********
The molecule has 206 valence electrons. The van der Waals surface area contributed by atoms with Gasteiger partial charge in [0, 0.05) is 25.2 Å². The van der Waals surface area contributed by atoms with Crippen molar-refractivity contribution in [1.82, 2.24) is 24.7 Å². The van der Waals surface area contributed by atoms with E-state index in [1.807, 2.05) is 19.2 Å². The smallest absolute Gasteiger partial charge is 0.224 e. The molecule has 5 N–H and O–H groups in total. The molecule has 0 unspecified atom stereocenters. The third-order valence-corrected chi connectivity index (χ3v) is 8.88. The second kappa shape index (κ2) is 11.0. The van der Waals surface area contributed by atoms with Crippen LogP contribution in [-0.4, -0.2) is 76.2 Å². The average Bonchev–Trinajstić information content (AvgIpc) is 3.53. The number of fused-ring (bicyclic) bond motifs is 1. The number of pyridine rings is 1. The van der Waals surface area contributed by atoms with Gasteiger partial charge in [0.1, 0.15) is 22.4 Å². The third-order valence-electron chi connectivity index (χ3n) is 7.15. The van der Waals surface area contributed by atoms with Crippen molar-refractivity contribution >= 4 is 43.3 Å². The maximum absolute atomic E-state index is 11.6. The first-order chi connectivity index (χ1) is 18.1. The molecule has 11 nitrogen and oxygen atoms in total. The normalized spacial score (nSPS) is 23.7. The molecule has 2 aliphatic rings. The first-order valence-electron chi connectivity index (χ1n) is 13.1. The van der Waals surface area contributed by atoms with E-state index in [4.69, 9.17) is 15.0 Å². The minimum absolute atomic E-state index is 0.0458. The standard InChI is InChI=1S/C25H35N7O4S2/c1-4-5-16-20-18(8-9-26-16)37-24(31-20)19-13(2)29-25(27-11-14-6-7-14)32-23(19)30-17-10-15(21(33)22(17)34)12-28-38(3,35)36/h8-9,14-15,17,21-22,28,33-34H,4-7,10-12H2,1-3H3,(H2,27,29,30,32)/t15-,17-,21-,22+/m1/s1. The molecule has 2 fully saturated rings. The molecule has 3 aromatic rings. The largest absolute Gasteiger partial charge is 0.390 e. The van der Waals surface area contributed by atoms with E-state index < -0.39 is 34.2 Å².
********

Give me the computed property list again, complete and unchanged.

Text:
The molecule has 206 valence electrons. The van der Waals surface area contributed by atoms with Gasteiger partial charge in [0, 0.05) is 25.2 Å². The van der Waals surface area contributed by atoms with Crippen molar-refractivity contribution in [1.82, 2.24) is 24.7 Å². The van der Waals surface area contributed by atoms with E-state index in [1.807, 2.05) is 19.2 Å². The smallest absolute Gasteiger partial charge is 0.224 e. The molecule has 5 N–H and O–H groups in total. The molecule has 0 unspecified atom stereocenters. The third-order valence-corrected chi connectivity index (χ3v) is 8.88. The second kappa shape index (κ2) is 11.0. The van der Waals surface area contributed by atoms with Crippen LogP contribution in [-0.4, -0.2) is 76.2 Å². The average Bonchev–Trinajstić information content (AvgIpc) is 3.53. The number of fused-ring (bicyclic) bond motifs is 1. The number of pyridine rings is 1. The van der Waals surface area contributed by atoms with Gasteiger partial charge in [0.1, 0.15) is 22.4 Å². The third-order valence-electron chi connectivity index (χ3n) is 7.15. The van der Waals surface area contributed by atoms with Crippen molar-refractivity contribution >= 4 is 43.3 Å². The maximum absolute atomic E-state index is 11.6. The first-order chi connectivity index (χ1) is 18.1. The molecule has 11 nitrogen and oxygen atoms in total. The normalized spacial score (nSPS) is 23.7. The molecule has 2 aliphatic rings. The first-order valence-electron chi connectivity index (χ1n) is 13.1. The van der Waals surface area contributed by atoms with E-state index in [4.69, 9.17) is 15.0 Å². The minimum absolute atomic E-state index is 0.0458. The standard InChI is InChI=1S/C25H35N7O4S2/c1-4-5-16-20-18(8-9-26-16)37-24(31-20)19-13(2)29-25(27-11-14-6-7-14)32-23(19)30-17-10-15(21(33)22(17)34)12-28-38(3,35)36/h8-9,14-15,17,21-22,28,33-34H,4-7,10-12H2,1-3H3,(H2,27,29,30,32)/t15-,17-,21-,22+/m1/s1. The molecule has 2 fully saturated rings. The molecule has 3 aromatic rings. The largest absolute Gasteiger partial charge is 0.390 e. The van der Waals surface area contributed by atoms with E-state index < -0.39 is 34.2 Å².